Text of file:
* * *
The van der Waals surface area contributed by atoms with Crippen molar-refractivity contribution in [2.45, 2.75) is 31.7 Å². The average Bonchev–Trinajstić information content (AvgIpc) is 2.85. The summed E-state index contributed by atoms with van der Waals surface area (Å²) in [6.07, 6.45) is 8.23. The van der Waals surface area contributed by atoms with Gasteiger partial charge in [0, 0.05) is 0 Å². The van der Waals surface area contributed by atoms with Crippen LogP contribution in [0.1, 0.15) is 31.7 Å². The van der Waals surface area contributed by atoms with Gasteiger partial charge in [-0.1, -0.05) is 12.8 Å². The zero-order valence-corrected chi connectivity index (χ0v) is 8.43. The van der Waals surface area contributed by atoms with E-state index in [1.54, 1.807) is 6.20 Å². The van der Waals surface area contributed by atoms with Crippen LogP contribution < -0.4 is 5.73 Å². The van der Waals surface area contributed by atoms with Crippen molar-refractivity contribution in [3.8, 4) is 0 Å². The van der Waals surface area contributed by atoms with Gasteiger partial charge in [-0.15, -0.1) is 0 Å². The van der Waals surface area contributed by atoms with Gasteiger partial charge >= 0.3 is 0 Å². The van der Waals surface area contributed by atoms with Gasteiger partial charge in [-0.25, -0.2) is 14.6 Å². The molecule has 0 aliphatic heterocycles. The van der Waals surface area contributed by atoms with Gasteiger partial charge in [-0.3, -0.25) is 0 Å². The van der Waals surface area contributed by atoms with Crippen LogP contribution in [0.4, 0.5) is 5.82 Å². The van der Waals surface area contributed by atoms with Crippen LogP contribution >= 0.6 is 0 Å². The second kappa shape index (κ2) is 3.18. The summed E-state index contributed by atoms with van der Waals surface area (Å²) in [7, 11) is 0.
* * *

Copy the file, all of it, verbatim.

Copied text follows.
The van der Waals surface area contributed by atoms with Crippen molar-refractivity contribution in [2.45, 2.75) is 31.7 Å². The average Bonchev–Trinajstić information content (AvgIpc) is 2.85. The summed E-state index contributed by atoms with van der Waals surface area (Å²) in [6.07, 6.45) is 8.23. The van der Waals surface area contributed by atoms with Gasteiger partial charge in [0, 0.05) is 0 Å². The van der Waals surface area contributed by atoms with Crippen LogP contribution in [0.1, 0.15) is 31.7 Å². The van der Waals surface area contributed by atoms with Gasteiger partial charge in [-0.1, -0.05) is 12.8 Å². The zero-order valence-corrected chi connectivity index (χ0v) is 8.43. The van der Waals surface area contributed by atoms with E-state index in [1.54, 1.807) is 6.20 Å². The van der Waals surface area contributed by atoms with Crippen LogP contribution < -0.4 is 5.73 Å². The van der Waals surface area contributed by atoms with Crippen molar-refractivity contribution in [3.8, 4) is 0 Å². The van der Waals surface area contributed by atoms with Gasteiger partial charge in [-0.15, -0.1) is 0 Å². The van der Waals surface area contributed by atoms with Gasteiger partial charge >= 0.3 is 0 Å². The van der Waals surface area contributed by atoms with Gasteiger partial charge in [-0.25, -0.2) is 14.6 Å². The molecule has 0 aliphatic heterocycles. The van der Waals surface area contributed by atoms with Gasteiger partial charge in [-0.3, -0.25) is 0 Å². The van der Waals surface area contributed by atoms with Crippen LogP contribution in [0.4, 0.5) is 5.82 Å². The van der Waals surface area contributed by atoms with Crippen LogP contribution >= 0.6 is 0 Å². The second kappa shape index (κ2) is 3.18. The summed E-state index contributed by atoms with van der Waals surface area (Å²) in [7, 11) is 0.